"My passion for running started when I was 35 years old. Not being able to see was not an obstacle. For me it has been a propeller to achieve my goals.
I was born with a malformation in the optic nerve and, as a child, I was not really interested in sports. With no experience, I started running just as a hobby, together with my sister. But when I won an entry to a 5-kilometre race in a radio contest, I became motivated to take running more seriously. When I reached the finish line and realized I had made it through the race, I started crying, and in that moment, running became my passion.
The journey has not been easy. The hardest challenge was to get rid of all of the prejudices I grew up with. My family believed running was a sport for men, and that aside from being a woman, my disability would not allow me to run a marathon. And I believed them too. I saw it as a distant dream, something dangerous, that a woman like me could not achieve.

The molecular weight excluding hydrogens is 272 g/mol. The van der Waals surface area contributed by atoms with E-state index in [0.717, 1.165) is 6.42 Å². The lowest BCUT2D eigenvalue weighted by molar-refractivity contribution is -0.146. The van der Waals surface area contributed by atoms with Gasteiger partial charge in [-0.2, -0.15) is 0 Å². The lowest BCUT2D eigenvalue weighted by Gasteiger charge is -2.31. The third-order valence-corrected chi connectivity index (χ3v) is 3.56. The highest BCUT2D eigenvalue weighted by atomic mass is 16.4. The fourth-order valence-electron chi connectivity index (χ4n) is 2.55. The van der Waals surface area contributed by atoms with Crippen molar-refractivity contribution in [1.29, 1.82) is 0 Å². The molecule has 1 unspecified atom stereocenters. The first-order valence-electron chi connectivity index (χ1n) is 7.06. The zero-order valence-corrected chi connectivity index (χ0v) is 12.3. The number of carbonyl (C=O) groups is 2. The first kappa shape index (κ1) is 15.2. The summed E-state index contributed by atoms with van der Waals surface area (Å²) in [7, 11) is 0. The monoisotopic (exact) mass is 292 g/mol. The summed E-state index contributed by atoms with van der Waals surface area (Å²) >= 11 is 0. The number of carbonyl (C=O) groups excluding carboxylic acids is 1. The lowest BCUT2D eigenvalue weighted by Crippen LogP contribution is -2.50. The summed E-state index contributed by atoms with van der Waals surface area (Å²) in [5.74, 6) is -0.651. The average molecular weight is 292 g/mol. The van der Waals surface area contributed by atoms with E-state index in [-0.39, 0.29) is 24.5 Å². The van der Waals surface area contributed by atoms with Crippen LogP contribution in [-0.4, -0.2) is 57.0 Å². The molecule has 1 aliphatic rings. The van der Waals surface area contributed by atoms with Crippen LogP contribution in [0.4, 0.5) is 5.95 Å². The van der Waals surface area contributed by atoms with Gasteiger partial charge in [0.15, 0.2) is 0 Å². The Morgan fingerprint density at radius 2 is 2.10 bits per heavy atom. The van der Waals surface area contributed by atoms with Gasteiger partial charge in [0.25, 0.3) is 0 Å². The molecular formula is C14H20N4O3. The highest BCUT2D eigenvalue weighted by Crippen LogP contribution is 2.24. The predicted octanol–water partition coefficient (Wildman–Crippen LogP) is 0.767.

I continued running, and I met a group called Halcones de Chapultepec, which works to provide runners like me with tools and training so that they could reach their goals. With the help of trained guides, I managed to run my first 10-kilometer race and won the first place in the Special Category. Ever since, I have not stopped.
When I turned 40, not only did I run my first marathon, but also won the first place in my category.
As women, we grow up with many prejudices. We should break them, commit to ourselves, persevere, and have the courage to reach our goals. This year, I will run my third marathon."
In March 2018, Palmira Martínez, a professional runner who is blind, was one of more than 70,000 women who ran for gender equality in Mexico as part of the Carrera Bonafont con Causa [Bonafont Race for a Cause], the largest 5K race in the world for women. The race was just one part of a UN Women and Danone partnership. In Mexico, Bonafont, a Danone company, and UN Women have created a three-year action plan to transform women’s lives and raise public awareness about equal work opportunities. Martínez’s story represents Sustainable Development Goal 10, which aims to empower and promote the inclusion of all, irrespective of age, sex, disability, race, or other status.